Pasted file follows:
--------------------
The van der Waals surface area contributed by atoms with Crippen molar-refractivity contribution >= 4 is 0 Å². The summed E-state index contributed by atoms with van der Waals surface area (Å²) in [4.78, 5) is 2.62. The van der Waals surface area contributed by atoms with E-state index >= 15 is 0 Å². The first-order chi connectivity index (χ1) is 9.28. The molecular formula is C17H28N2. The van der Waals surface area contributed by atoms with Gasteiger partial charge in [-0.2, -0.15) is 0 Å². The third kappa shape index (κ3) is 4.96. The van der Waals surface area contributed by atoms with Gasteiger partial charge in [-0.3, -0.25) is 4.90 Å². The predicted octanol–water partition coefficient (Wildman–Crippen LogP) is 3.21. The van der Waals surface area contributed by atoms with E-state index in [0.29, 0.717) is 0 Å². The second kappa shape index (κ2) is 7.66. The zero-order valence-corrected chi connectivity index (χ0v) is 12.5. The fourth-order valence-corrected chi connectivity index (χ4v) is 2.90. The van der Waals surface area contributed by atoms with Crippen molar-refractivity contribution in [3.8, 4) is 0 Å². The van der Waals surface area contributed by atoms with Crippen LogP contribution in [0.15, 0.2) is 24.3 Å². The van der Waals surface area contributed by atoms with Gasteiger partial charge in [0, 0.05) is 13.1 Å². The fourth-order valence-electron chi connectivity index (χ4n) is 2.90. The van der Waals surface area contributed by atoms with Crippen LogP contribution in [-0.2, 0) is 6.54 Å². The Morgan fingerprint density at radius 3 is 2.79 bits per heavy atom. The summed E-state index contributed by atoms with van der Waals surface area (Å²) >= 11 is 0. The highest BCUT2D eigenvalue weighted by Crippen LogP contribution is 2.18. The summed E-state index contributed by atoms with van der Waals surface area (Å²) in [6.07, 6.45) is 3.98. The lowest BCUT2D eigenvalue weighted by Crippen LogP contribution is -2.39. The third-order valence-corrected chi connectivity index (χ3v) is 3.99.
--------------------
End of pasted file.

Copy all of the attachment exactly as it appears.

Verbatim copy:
The van der Waals surface area contributed by atoms with Crippen molar-refractivity contribution >= 4 is 0 Å². The summed E-state index contributed by atoms with van der Waals surface area (Å²) in [4.78, 5) is 2.62. The van der Waals surface area contributed by atoms with E-state index >= 15 is 0 Å². The first-order chi connectivity index (χ1) is 9.28. The molecular formula is C17H28N2. The van der Waals surface area contributed by atoms with Gasteiger partial charge in [-0.2, -0.15) is 0 Å². The third kappa shape index (κ3) is 4.96. The van der Waals surface area contributed by atoms with Gasteiger partial charge in [-0.3, -0.25) is 4.90 Å². The predicted octanol–water partition coefficient (Wildman–Crippen LogP) is 3.21. The van der Waals surface area contributed by atoms with E-state index in [0.29, 0.717) is 0 Å². The second kappa shape index (κ2) is 7.66. The zero-order valence-corrected chi connectivity index (χ0v) is 12.5. The fourth-order valence-corrected chi connectivity index (χ4v) is 2.90. The van der Waals surface area contributed by atoms with Crippen molar-refractivity contribution in [3.8, 4) is 0 Å². The van der Waals surface area contributed by atoms with Crippen LogP contribution in [0.15, 0.2) is 24.3 Å². The van der Waals surface area contributed by atoms with Gasteiger partial charge in [0, 0.05) is 13.1 Å². The fourth-order valence-electron chi connectivity index (χ4n) is 2.90. The van der Waals surface area contributed by atoms with Crippen LogP contribution in [-0.2, 0) is 6.54 Å². The Morgan fingerprint density at radius 3 is 2.79 bits per heavy atom. The summed E-state index contributed by atoms with van der Waals surface area (Å²) >= 11 is 0. The highest BCUT2D eigenvalue weighted by Crippen LogP contribution is 2.18. The summed E-state index contributed by atoms with van der Waals surface area (Å²) in [6.07, 6.45) is 3.98. The lowest BCUT2D eigenvalue weighted by Crippen LogP contribution is -2.39. The third-order valence-corrected chi connectivity index (χ3v) is 3.99.